DEA Houston Field Division Partners with Houston Area School Districts to alert parents on the dangers of fentanyl
HOUSTON - Amid the growing fentanyl epidemic, the Drug Enforcement Administration Houston Field Division created an initiative to educate the youth and parents on the threat of fentanyl through partnering with several area school districts. DEA Houston Field Division, in partnership with Friendswood ISD, Pearland ISD, Clear Creek ISD, Alvin ISD, the Bay Area Alliance, UTMB Health, Prevention Resources Center, I45 now, and The Council on Recovery Prevention Resource Center, will be hosting a Fentanyl Poisoning Parent Informational Summit at the Friendswood Junior High Auditorium,1000 Manison Parkway, Friendswood, TX, on Wednesday, Jan 25 at 6:30 pm. Over 100 parents have registered for the event and are expected to be in attendance.
In addition to the forum, the DEA Houston Field Division have produced several fentanyl awareness videos in both English and Spanish that participating districts will broadcast within the district.
At the end of 2022, the DEA Houston Field Division announced its fentanyl seizures for the year. The DEA Laboratory estimates that these seizures represent more than 7 million deadly doses of fentanyl which could potentially kill everyone living in the Houston-Metropolitan area.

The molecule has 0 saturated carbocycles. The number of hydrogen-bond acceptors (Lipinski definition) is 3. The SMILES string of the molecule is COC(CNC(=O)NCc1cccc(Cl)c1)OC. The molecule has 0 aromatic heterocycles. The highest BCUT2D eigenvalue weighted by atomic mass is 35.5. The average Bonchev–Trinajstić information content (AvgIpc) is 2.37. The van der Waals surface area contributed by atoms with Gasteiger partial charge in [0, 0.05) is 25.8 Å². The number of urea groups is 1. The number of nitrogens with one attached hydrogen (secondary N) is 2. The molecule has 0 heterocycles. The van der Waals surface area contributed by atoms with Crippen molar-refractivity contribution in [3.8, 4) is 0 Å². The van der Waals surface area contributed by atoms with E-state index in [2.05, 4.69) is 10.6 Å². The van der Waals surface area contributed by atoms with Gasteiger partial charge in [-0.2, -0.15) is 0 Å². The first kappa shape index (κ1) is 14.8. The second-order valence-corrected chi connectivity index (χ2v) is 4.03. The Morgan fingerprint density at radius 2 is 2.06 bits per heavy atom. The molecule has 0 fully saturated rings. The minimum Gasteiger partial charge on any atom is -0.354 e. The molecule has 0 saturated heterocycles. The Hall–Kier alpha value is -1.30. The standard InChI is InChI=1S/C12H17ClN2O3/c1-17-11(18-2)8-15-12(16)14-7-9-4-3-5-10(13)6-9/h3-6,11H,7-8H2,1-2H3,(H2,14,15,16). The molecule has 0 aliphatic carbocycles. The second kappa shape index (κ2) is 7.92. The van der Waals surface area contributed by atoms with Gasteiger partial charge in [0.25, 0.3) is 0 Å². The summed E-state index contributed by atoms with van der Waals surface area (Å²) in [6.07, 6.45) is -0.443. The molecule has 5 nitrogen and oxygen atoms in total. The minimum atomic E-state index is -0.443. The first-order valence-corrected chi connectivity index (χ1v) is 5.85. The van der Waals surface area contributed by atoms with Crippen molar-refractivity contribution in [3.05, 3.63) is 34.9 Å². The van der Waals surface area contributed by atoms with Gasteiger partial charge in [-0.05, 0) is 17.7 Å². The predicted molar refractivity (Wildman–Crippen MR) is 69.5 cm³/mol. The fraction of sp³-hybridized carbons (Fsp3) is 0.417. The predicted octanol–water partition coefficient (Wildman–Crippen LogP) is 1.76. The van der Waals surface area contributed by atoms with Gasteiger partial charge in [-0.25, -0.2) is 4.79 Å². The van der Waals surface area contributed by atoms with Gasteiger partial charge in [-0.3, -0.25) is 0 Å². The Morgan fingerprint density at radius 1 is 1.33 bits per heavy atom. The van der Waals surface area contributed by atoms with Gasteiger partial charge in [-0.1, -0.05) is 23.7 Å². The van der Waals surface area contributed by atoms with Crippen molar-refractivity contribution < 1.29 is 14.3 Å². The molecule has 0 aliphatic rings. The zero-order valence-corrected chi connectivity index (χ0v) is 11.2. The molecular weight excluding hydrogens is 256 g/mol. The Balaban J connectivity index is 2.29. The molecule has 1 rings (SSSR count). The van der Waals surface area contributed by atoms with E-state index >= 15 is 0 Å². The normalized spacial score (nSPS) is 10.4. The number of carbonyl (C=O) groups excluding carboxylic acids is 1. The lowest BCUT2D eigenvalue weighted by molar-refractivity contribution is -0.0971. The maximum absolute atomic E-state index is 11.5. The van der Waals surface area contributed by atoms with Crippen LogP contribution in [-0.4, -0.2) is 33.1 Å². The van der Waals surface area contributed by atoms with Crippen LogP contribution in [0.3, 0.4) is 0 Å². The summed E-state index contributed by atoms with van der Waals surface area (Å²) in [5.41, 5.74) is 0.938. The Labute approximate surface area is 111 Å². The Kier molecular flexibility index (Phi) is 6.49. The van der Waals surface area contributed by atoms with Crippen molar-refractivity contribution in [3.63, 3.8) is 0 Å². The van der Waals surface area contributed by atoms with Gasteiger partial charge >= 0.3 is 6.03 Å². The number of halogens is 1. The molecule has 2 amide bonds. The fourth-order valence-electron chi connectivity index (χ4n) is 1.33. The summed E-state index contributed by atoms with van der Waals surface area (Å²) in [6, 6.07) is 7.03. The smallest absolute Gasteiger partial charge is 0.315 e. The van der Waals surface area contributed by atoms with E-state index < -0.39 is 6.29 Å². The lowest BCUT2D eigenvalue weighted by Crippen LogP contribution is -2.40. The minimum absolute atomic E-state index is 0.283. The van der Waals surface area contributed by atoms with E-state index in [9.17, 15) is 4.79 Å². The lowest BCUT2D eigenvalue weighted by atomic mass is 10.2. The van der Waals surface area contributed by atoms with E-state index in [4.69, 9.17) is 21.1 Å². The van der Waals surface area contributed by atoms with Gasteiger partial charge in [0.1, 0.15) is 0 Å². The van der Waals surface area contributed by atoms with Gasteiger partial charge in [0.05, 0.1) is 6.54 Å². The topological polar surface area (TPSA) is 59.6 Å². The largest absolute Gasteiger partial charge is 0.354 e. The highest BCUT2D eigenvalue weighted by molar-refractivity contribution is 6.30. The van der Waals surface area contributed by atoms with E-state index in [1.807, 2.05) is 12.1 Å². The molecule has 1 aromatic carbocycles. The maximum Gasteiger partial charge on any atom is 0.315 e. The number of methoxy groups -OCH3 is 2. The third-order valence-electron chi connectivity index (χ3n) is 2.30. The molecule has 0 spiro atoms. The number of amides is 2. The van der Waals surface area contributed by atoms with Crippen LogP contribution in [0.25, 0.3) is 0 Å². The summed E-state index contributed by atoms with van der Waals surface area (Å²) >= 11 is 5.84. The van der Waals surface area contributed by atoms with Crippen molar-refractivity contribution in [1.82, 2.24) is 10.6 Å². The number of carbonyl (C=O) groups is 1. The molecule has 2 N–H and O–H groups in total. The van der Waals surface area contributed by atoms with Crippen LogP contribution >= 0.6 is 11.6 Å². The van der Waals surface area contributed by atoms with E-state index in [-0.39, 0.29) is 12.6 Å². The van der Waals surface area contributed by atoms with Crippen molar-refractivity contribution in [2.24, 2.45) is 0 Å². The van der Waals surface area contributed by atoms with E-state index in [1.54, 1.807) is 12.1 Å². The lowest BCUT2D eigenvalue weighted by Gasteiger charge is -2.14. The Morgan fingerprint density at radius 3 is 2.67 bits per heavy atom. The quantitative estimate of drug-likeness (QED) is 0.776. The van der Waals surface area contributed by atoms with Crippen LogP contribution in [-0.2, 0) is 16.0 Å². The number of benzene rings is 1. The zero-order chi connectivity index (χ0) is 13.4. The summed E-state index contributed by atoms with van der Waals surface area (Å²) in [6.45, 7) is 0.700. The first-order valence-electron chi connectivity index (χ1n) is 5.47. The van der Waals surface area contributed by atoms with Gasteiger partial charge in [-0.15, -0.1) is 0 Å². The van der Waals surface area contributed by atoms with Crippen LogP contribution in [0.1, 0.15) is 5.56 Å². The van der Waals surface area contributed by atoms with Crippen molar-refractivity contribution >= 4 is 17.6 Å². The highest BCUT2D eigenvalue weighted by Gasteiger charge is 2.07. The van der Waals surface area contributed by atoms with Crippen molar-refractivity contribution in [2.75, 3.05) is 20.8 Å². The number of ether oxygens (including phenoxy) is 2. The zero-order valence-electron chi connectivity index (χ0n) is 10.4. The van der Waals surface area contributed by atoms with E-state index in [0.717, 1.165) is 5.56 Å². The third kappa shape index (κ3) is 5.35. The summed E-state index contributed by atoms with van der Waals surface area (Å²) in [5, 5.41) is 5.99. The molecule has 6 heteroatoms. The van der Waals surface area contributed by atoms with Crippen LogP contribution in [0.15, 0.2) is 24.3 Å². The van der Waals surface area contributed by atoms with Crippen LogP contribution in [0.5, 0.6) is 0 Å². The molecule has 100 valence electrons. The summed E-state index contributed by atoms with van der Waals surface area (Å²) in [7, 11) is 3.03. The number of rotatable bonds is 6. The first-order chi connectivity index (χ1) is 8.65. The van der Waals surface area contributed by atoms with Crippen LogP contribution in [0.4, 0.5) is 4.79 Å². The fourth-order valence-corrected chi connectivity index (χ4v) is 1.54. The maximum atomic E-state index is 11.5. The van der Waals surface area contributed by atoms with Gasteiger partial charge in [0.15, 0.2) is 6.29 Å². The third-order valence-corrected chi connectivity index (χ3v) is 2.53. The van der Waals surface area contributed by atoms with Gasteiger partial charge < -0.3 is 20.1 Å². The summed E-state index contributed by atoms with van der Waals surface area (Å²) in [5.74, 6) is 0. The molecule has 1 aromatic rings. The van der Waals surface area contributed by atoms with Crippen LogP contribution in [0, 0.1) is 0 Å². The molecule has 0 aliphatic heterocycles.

Fentanyl is the deadliest drug threat facing this country. It is a highly addictive man-made opioid that is 50 times more potent than heroin. Just two milligrams of fentanyl, the small amount that fits on the tip of a pencil, is considered a potentially deadly dose.
Most of the fentanyl trafficked by the Sinaloa and CJNG Cartels is being mass-produced at secret factories in Mexico with chemicals sourced largely from China. In 2021, the DEA issued a Public Safety Alert on the widespread drug trafficking of fentanyl in the form of fentanyl-laced, fake prescription pills. These pills are made to look identical to real prescription medications—including OxyContin®, Percocet®, and Xanax®—but only contain filler and fentanyl, and are often deadly. Fake pills are readily found on social media. No pharmaceutical pill bought on social media is safe. The only safe medications are ones prescribed directly to you by a trusted medical professional and dispensed by a licensed pharmacist.
Just last month, DEA alerted the public to a sharp nationwide increase in the lethality of fentanyl-laced fake prescription pills. DEA laboratory testing in 2022 revealed that six out of ten fentanyl-laced, fake prescription pills contained a potentially lethal dose of fentanyl. This is an increase from DEA’s announcement in 2021 that four out of ten fentanyl-laced, fake prescription pills contain a potentially deadly dose.
In 2022, DEA nationwide seized more than double the amount of fentanyl-laced, fake prescription pills that it seized in 2021. DEA also seized nearly 131,000 pounds of methamphetamine, more than 4,300 pounds of heroin, and over 444,000 pounds of cocaine. DEA is now providing a regularly updated counter at http://www.dea.gov to track approximate amounts of fentanyl pills and fentanyl powder seized by DEA.
DEA has created a Faces of Fentanyl memorial to commemorate the lives lost from fentanyl poisoning. To submit a photo of a loved one lost to fentanyl, please send their name, age, and photograph to email@example.com, or post a photo and their name to social media using the hashtag #JustKNOW.